Monday, November 21, 2016

Christ Our King

Thursday, we celebrate Thanksgiving—a remarkable story of people who never gave up in their quest for freedom of worship and speech, and freedom from fear and want.  The day calls for gratitude to God that we are; and gratitude to our families, teachers, friends and colleagues; and gratitude to our nation for our freedoms and opportunities to realize our dreams.

Christ The King Statue, Poland
The Sunday preceding Thanksgiving, we celebrated the feast of Christ the King, to whom we owe our ultimate allegiance: Jesus the image of the invisible God, the crucified and risen Christ through whom we have a relationship with God.

Pope Pius XI in 1925, in the aftermath of WWI which swept away four empires, was convinced that new "dictators" were emerging who would rob people of their freedoms. He wanted to point people to the one true God. That's how we have today's feast of Christ the King.

 The word “king” evokes all kinds of images.  We may think of the pomp and circumstance of Elizabeth II.  Or of Shakespeare’s King Lear, old and foolish and mad.  Or the overly passionate biblical King David and Bathsheba; the not always so wise King Solomon and his building projects; extravagant King Louis XIV of France; or other kings of more recent times.  Whatever image comes to mind may influence subconsciously our thoughts about this feast.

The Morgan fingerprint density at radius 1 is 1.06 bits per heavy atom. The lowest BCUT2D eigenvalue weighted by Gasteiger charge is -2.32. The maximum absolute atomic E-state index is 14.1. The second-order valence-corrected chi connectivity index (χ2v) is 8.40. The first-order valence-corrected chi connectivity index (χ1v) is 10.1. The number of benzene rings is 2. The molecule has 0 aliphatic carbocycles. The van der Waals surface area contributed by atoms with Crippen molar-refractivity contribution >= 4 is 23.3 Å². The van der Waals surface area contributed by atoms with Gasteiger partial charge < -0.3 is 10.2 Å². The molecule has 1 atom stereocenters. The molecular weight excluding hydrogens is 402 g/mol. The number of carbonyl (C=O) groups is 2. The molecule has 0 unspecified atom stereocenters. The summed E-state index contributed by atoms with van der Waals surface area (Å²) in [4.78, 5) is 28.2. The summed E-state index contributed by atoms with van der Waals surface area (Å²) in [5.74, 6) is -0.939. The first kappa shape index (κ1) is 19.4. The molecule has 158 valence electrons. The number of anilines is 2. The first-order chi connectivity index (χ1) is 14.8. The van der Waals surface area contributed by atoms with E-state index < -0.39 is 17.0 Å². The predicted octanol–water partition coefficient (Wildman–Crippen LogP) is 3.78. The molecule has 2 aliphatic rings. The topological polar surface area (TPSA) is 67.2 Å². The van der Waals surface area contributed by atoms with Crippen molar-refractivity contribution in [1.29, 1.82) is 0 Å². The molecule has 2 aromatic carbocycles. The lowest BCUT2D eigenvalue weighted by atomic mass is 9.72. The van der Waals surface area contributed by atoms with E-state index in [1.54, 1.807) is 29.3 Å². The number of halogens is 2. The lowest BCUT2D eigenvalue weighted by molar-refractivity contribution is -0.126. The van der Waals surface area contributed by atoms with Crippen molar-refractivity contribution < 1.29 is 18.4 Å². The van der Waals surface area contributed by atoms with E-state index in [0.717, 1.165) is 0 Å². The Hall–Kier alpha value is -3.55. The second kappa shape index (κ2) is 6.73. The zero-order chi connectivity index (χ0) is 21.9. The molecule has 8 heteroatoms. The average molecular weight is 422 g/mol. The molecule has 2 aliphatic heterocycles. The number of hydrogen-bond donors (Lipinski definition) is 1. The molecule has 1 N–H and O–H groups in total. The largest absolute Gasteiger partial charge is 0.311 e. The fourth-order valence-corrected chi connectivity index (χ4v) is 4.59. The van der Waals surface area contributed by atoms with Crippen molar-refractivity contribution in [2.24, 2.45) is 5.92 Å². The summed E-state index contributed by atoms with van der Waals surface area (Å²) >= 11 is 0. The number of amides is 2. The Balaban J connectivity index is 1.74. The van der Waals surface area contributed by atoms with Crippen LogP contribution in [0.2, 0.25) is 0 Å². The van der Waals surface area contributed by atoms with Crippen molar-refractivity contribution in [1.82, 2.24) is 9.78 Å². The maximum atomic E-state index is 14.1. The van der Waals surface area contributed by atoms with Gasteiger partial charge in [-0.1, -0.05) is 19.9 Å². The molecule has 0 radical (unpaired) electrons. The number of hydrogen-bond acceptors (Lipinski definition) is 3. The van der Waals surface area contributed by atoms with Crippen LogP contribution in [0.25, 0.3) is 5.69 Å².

What is “Christ the King” about?  In this feast, we reach the end of the liturgical year when, to quote the letter of Paul to the Christian community at Corinth, “every human being and all that is will be subjected to Jesus Christ, who will deliver the Kingdom of God over to his heavenly Father.” Ours is a Christo-centric universe. God became incarnate in Jesus of Nazareth to share God's life, love and goodness with all creation.

The Book of Samuel takes us back to the anointing of David as king of the northern tribes of Israel. They acknowledge their kinship with the king.  He will be their watchful shepherd as well as their wise leader.

The letter of Paul to the Christian Community in Turkey highlights probably an early Christian hymn of thanksgiving to God and exaltation of Jesus.  Against some false ideas in the first century of our Christian era, the author proclaims that Christ alone is the ruler of the universe.

 In the Gospel of Luke, we remember Simeon’s prophesy in the infancy narrative that the child in his arms was destined to be the downfall and rise of many.  One can interpret this theme in the parables of the prodigal, and of two men at prayer in the Jerusalem Temple.  Lo and behold, again we meet a man who asks for forgiveness, another who doesn’t; one rises (“this day you will be with me in Paradise”), the other apparently meets his downfall.

We who profess our ultimate allegiance to Jesus Christ might ask ourselves:  How do we spend our time, our energy, our resources?  Jesus calls us to ongoing conversion, a “change of heart,” a turning away from a self-centered life and a turning toward an Other or God-centered life.

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